Another word for “leader” is “target”. Resilient systems are adaptive. If you think in a manner which requires a certain word then perhaps you should check the manner of your thinking to make sure it would work no matter what words are used.
If you look at an organism, a complex adaptive system, can you tell me who or what is the leader?
The answer is that the software itself is the leader, the code, self organization.
Mark I suggest you study the work of Dave Snowden:
In specific learn about the Cynefin Framework and if you can understand that then you’ll understand why I take the approach I take. You simply cannot think about distributed systems in the same way that you think about centralized systems.
If you think I’m a leader then to someone else I’m a target. If I’m a target then I wont be in my role for long. Someone else will take the code, my blog posts, or other aspects, and will take over. That is stigmergy.
Leadership isn’t as important as the the information flow, recovery, storage, security etc. In a world where stigmergy functions as a way to help smart people find relevant information (such as what we have on the Internet), there isn’t really a need for leaders in the traditional sense that you think about it.
There are sensors, sense makers, reporters, and you could say there are thought leaders, but thought leaders are just people who spend time thinking and reporting, while other people come along and develop what they’ve been thinking and reporting about, and then others take that and monetize it, build a community around it, but no one is really a leader or more important than any other except in your own mind. The value comes from the process itself.
A child wearing Google Glass could save the world and be a leader but that child didn’t have to do anything but put on a pair of glasses. To say every child that puts on a pair of glasses is a leader is not necessarily true but it’s a psychological shortcut you can take and that many humans take. Most children wearing Google Glass wont see anything important but when a million children wear Google Glass then collectively their sensor network is set up in such a way that now as a group they can save the world.
The first child to wear Google Glass you could say is leader of the trend, the trend setter, but that is about all you can say. It doesn’t make the child who started “the leader” or “the boss” it just makes the child the trend setter.
Resilience is a good strategic goal in an environment of continuous uncertainty. No leader if one should arise will be able to predict the future and a resilient organization must not collapse if the leadership is lost.
Failure is to be expected and it’s all about early detection, fast recover, and early exploitation. You’re allowed to fail in order to succeed because there isn’t a too big to fail.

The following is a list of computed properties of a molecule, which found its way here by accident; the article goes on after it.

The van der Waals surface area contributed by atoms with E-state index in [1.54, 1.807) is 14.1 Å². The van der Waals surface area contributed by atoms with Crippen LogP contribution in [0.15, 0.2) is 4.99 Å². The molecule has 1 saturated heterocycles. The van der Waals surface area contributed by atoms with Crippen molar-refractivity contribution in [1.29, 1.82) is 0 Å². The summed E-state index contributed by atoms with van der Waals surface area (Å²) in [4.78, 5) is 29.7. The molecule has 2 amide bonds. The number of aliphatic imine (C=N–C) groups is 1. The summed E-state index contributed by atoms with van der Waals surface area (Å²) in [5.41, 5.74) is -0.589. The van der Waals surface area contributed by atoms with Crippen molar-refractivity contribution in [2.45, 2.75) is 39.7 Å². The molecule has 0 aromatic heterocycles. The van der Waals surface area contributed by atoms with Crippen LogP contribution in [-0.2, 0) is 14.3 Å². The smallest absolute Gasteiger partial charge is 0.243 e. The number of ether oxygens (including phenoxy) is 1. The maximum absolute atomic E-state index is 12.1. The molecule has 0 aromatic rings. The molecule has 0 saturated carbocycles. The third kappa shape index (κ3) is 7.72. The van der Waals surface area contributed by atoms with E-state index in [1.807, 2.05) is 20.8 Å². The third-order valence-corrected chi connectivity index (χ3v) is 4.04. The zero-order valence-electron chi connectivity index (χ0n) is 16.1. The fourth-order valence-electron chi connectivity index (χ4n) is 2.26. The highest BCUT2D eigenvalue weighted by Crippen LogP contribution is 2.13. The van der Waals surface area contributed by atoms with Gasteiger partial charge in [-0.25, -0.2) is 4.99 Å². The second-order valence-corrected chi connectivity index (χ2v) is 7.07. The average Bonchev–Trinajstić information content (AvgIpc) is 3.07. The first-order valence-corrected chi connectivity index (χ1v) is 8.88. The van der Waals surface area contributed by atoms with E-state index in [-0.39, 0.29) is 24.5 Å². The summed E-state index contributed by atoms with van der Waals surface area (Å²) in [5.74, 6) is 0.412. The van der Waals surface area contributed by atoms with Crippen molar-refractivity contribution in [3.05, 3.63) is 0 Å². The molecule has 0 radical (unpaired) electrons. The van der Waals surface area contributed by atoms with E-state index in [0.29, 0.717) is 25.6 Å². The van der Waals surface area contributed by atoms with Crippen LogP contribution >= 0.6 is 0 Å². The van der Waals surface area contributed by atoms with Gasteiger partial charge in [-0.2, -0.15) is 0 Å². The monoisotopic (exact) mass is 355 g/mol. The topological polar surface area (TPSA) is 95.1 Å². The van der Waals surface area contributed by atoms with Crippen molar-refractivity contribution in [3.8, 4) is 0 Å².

The general goal here seems to be to create a quickly evolving ecosystem that implements some kind of core idea, for example
personal preference swarms for stock management
a reputation economy
adoption of transhumanist policies
This is a vastly different task than that of any actor in the situation where such a ecosystem already exists. Our task is to bootstrap that ecosystem into existence, and that is quite hard.
Let’s assume we start with one of those ideas above. Let’s assume that someone has already created that core idea. This is about the stage at which we are. What we need next are:
We take the core idea and improve on it. Turn it into something like a coherent concept. I’d like to call these people “creators”, because they create something new based on a mere collection of ideas.
Increase the attractiveness of the core idea by framing it in a way that is attractive to certain target audiences, so that they has assist in the further development of the idea. We could call the people who do this “idea marketers”. Marketing is necessary, because people don’t get an idea the first time they get into contact with it, because they cannot infer all the implications it has, especially not the positive consequences for themselves once the idea is finally implemented optimally. Also, attention scarcity.
Someone actually needs to develop the idea into something real (which could be called a “product” or something). We might call these people “developers”. Once an idea has evolved into a really strong attractor pattern, it should be possible to get a potential pool of developers.
In theory, people could act on their own accord and play these roles as they see fit, but that’s not something that easily happens naturally. We need people who encourage that people actually take action. Everyone could play that role of the “encourager”. Encouragers have an idea of what should happen and advertise that idea. In that sense, they are similar to idea marketers, but more focused on human behaviour. Effective encouragers could also be called leaders. Good leadership can be very valuable.